County Treasurer Joy Logan said there was little she could have done to stop White.

"I still don't understand how she did what she did," Logan said. "She was doing all of that right under our noses. She was just that good."

It was not the first time White exploited Treasurer's Office policies, according to the report.

One employee told investigators that "White would leave work and sit in her car or go places during the day, but she would not clock out ... No one ever said anything to her about it," the report said.

White's alleged embezzlement scheme was uncovered by accountants from the Atlanta office of KPMG, who were hired by 14th Circuit Solicitor Duffie Stone and County Administrator Gary Kubic to perform a forensic audit of the Treasurer's Office. The audit was requested by Sheriff P.J. Tanner, who claimed that his office's investigation into the missing tax sale proceeds could not move because of shoddy record-keeping in the Treasurer's Office.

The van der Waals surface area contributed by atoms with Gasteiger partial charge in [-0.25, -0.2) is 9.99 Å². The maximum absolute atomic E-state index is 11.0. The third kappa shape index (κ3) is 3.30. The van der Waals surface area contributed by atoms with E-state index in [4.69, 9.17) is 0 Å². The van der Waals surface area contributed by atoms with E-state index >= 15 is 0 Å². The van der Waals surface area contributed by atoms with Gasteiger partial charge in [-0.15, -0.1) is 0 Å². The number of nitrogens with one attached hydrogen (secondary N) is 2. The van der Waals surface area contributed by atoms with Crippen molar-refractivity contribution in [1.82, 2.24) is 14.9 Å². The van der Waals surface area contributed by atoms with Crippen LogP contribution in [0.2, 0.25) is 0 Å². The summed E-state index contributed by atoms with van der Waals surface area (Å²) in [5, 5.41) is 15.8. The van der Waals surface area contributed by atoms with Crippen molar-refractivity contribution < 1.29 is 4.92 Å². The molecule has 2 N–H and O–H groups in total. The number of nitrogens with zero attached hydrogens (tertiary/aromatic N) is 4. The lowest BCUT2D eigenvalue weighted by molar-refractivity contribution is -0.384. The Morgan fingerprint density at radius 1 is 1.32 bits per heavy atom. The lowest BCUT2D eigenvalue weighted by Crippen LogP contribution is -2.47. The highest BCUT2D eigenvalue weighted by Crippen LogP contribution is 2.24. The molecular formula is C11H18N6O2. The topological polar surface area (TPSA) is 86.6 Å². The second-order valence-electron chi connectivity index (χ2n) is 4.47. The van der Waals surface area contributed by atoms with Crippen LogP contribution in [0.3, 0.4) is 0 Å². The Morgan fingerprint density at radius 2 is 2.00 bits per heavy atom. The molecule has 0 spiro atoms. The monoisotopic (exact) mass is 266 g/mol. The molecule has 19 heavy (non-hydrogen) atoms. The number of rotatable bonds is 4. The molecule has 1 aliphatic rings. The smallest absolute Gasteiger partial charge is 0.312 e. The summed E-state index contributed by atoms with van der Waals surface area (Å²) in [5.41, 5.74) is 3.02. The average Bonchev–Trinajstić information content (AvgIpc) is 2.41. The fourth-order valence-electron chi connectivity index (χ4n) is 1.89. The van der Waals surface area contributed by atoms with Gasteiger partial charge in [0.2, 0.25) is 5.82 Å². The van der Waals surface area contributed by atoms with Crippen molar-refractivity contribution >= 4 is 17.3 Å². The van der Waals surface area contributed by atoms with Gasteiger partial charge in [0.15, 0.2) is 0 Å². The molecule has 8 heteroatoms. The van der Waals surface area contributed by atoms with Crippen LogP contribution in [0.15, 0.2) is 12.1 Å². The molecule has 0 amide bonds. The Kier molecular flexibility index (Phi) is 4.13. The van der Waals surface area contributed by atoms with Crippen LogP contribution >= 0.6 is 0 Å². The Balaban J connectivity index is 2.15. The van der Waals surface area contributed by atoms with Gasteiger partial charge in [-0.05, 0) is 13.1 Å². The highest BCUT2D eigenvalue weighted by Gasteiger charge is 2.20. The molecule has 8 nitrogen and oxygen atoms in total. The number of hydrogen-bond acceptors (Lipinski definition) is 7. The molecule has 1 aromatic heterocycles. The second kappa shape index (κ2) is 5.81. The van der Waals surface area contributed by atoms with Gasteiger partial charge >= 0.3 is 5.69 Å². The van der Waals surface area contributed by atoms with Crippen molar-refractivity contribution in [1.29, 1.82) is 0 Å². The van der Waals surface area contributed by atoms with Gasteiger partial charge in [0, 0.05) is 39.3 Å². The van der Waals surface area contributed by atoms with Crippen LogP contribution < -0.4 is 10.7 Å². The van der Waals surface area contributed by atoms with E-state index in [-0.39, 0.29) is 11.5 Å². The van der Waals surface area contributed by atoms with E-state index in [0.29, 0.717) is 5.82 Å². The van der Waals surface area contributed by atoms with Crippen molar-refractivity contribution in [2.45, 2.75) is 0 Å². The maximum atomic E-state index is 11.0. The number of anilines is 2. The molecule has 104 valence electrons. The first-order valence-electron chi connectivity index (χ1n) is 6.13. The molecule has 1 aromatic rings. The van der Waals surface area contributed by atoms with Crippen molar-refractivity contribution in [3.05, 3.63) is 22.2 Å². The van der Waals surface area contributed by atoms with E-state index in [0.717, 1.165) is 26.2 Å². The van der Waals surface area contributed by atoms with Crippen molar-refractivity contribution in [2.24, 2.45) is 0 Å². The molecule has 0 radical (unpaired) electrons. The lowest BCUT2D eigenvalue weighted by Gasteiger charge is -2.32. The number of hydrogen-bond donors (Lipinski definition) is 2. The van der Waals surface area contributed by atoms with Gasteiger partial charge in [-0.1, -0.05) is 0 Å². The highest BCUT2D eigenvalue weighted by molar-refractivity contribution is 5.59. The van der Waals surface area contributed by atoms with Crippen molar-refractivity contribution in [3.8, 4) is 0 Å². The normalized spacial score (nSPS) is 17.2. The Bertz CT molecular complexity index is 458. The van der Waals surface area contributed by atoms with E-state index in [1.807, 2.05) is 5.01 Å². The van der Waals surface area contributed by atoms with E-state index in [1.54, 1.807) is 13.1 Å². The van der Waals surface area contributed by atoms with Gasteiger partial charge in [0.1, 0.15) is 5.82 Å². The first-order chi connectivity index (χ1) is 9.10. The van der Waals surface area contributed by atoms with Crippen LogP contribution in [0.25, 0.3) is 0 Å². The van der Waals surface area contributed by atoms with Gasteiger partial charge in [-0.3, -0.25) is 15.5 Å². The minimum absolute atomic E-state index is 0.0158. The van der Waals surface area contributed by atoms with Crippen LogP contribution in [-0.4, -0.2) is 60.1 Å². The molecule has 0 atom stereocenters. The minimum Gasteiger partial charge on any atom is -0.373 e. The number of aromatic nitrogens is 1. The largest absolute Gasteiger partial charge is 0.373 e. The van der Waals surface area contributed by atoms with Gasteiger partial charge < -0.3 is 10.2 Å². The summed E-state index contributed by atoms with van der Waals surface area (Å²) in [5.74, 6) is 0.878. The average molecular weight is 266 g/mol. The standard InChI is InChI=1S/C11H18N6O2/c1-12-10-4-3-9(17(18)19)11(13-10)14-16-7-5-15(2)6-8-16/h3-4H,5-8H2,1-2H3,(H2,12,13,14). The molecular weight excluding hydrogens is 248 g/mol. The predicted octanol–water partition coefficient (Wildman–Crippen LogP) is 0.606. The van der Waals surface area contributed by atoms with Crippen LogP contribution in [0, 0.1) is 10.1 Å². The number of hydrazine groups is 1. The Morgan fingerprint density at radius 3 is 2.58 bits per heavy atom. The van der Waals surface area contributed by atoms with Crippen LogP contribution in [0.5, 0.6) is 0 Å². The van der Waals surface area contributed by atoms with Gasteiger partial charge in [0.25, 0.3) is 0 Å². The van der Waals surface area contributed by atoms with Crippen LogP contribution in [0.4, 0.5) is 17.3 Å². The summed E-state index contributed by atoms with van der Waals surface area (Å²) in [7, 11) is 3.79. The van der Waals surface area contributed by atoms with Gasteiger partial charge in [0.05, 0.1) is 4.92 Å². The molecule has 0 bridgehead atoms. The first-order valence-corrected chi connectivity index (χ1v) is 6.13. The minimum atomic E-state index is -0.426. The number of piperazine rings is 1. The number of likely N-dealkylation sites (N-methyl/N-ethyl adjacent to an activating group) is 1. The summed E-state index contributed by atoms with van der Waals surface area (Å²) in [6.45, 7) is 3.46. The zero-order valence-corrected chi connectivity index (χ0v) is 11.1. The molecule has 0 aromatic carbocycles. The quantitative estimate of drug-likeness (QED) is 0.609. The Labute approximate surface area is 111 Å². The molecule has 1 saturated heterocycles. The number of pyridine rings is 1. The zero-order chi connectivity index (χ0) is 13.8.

A redacted version of the accountants' report to Kubic and Stone was released Wednesday by county attorney Lad Howell. The report was edited by Stone, who said he only removed information pertaining to his case against White and Coore, who were arrested last month and charged with multiple counts of embezzlement and criminal conspiracy.

After reviewing the county's yearly tax sale and two other Treasurer's Office accounts, the accountants reported that most of the record-keeping for the tax sale is done manually and that there is no oversight of cashiers. The audit report said cashiers are responsible for collecting, recording and reconciling payments made during the tax sale with little or no oversight from other office employees.

The audit also raised questions about clothing purchases from Land’s End made in fiscal years 2009 and 2010 totaling $9,641.

Though she had not read the entire 29-page report, Logan said she found the audit report instructive.

"They were very thorough in their research," Logan said. "There's always room for improvement."

Kubic said the report's findings would be used to strengthen county financial controls.